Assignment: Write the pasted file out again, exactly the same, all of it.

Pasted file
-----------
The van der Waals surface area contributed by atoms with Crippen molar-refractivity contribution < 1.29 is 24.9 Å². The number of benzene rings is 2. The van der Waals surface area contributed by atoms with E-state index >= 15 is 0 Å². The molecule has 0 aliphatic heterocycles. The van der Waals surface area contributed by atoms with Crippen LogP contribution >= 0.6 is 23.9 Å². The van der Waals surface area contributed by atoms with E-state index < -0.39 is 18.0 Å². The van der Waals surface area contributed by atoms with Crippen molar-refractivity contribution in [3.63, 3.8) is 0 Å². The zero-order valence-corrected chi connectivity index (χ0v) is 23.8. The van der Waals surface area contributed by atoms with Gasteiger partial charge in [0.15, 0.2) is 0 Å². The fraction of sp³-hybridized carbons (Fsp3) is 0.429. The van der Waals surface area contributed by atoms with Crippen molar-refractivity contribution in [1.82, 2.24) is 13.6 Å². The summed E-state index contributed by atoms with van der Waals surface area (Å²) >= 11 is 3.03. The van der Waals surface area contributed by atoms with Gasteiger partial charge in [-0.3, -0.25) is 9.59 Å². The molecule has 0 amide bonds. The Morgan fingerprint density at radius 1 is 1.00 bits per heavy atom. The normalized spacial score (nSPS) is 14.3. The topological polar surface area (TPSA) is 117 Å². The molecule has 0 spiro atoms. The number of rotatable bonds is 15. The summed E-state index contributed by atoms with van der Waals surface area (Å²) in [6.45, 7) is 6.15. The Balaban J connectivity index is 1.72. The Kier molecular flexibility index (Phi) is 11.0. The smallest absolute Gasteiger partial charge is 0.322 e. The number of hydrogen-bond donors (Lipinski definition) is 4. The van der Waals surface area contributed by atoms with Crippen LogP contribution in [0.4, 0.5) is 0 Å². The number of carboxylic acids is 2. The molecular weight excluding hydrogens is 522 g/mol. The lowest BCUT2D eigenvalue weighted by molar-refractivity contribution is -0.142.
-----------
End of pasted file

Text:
The van der Waals surface area contributed by atoms with Crippen molar-refractivity contribution < 1.29 is 24.9 Å². The number of benzene rings is 2. The van der Waals surface area contributed by atoms with E-state index >= 15 is 0 Å². The molecule has 0 aliphatic heterocycles. The van der Waals surface area contributed by atoms with Crippen LogP contribution >= 0.6 is 23.9 Å². The van der Waals surface area contributed by atoms with E-state index < -0.39 is 18.0 Å². The van der Waals surface area contributed by atoms with Crippen molar-refractivity contribution in [3.63, 3.8) is 0 Å². The zero-order valence-corrected chi connectivity index (χ0v) is 23.8. The van der Waals surface area contributed by atoms with Gasteiger partial charge in [0.15, 0.2) is 0 Å². The fraction of sp³-hybridized carbons (Fsp3) is 0.429. The van der Waals surface area contributed by atoms with Crippen molar-refractivity contribution in [1.82, 2.24) is 13.6 Å². The summed E-state index contributed by atoms with van der Waals surface area (Å²) >= 11 is 3.03. The van der Waals surface area contributed by atoms with Gasteiger partial charge in [-0.3, -0.25) is 9.59 Å². The molecule has 0 amide bonds. The Morgan fingerprint density at radius 1 is 1.00 bits per heavy atom. The normalized spacial score (nSPS) is 14.3. The topological polar surface area (TPSA) is 117 Å². The molecule has 0 spiro atoms. The number of rotatable bonds is 15. The summed E-state index contributed by atoms with van der Waals surface area (Å²) in [6.45, 7) is 6.15. The Balaban J connectivity index is 1.72. The Kier molecular flexibility index (Phi) is 11.0. The smallest absolute Gasteiger partial charge is 0.322 e. The number of hydrogen-bond donors (Lipinski definition) is 4. The van der Waals surface area contributed by atoms with Crippen LogP contribution in [0.4, 0.5) is 0 Å². The number of carboxylic acids is 2. The molecular weight excluding hydrogens is 522 g/mol. The lowest BCUT2D eigenvalue weighted by molar-refractivity contribution is -0.142.